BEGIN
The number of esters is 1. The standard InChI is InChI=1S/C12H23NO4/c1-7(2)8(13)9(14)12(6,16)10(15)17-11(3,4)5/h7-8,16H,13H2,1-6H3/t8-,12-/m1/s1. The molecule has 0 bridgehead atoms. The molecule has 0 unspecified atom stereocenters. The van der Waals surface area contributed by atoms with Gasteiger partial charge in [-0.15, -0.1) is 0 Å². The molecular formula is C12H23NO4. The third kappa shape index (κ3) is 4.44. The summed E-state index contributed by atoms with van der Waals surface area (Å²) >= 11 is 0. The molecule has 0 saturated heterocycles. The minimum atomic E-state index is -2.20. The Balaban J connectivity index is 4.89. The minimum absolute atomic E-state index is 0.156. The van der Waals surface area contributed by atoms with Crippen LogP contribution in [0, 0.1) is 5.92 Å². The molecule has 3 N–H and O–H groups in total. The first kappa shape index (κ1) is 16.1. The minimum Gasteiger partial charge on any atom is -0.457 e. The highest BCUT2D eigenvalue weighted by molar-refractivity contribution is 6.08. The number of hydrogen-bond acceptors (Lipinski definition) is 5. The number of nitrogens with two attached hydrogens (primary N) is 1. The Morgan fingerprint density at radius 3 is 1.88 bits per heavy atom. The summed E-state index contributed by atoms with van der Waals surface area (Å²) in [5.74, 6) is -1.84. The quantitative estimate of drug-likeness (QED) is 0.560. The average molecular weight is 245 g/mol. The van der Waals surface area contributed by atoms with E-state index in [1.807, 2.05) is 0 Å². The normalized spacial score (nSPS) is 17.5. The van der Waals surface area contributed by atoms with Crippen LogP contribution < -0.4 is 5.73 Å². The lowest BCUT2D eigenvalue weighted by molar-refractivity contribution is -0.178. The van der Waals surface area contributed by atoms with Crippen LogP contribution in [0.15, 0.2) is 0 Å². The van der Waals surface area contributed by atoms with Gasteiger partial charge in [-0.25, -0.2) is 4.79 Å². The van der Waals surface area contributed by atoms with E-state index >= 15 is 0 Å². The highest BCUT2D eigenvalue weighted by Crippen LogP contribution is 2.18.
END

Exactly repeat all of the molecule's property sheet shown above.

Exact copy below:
The number of esters is 1. The standard InChI is InChI=1S/C12H23NO4/c1-7(2)8(13)9(14)12(6,16)10(15)17-11(3,4)5/h7-8,16H,13H2,1-6H3/t8-,12-/m1/s1. The molecule has 0 bridgehead atoms. The molecule has 0 unspecified atom stereocenters. The van der Waals surface area contributed by atoms with Gasteiger partial charge in [-0.15, -0.1) is 0 Å². The molecular formula is C12H23NO4. The third kappa shape index (κ3) is 4.44. The summed E-state index contributed by atoms with van der Waals surface area (Å²) >= 11 is 0. The molecule has 0 saturated heterocycles. The minimum atomic E-state index is -2.20. The Balaban J connectivity index is 4.89. The minimum absolute atomic E-state index is 0.156. The van der Waals surface area contributed by atoms with Crippen LogP contribution in [0, 0.1) is 5.92 Å². The molecule has 3 N–H and O–H groups in total. The first kappa shape index (κ1) is 16.1. The minimum Gasteiger partial charge on any atom is -0.457 e. The highest BCUT2D eigenvalue weighted by molar-refractivity contribution is 6.08. The number of hydrogen-bond acceptors (Lipinski definition) is 5. The number of nitrogens with two attached hydrogens (primary N) is 1. The Morgan fingerprint density at radius 3 is 1.88 bits per heavy atom. The summed E-state index contributed by atoms with van der Waals surface area (Å²) in [5.74, 6) is -1.84. The quantitative estimate of drug-likeness (QED) is 0.560. The average molecular weight is 245 g/mol. The van der Waals surface area contributed by atoms with E-state index in [1.807, 2.05) is 0 Å². The normalized spacial score (nSPS) is 17.5. The van der Waals surface area contributed by atoms with Crippen LogP contribution < -0.4 is 5.73 Å². The lowest BCUT2D eigenvalue weighted by molar-refractivity contribution is -0.178. The van der Waals surface area contributed by atoms with Crippen LogP contribution in [0.15, 0.2) is 0 Å². The van der Waals surface area contributed by atoms with Gasteiger partial charge in [-0.25, -0.2) is 4.79 Å². The van der Waals surface area contributed by atoms with E-state index >= 15 is 0 Å². The highest BCUT2D eigenvalue weighted by Crippen LogP contribution is 2.18.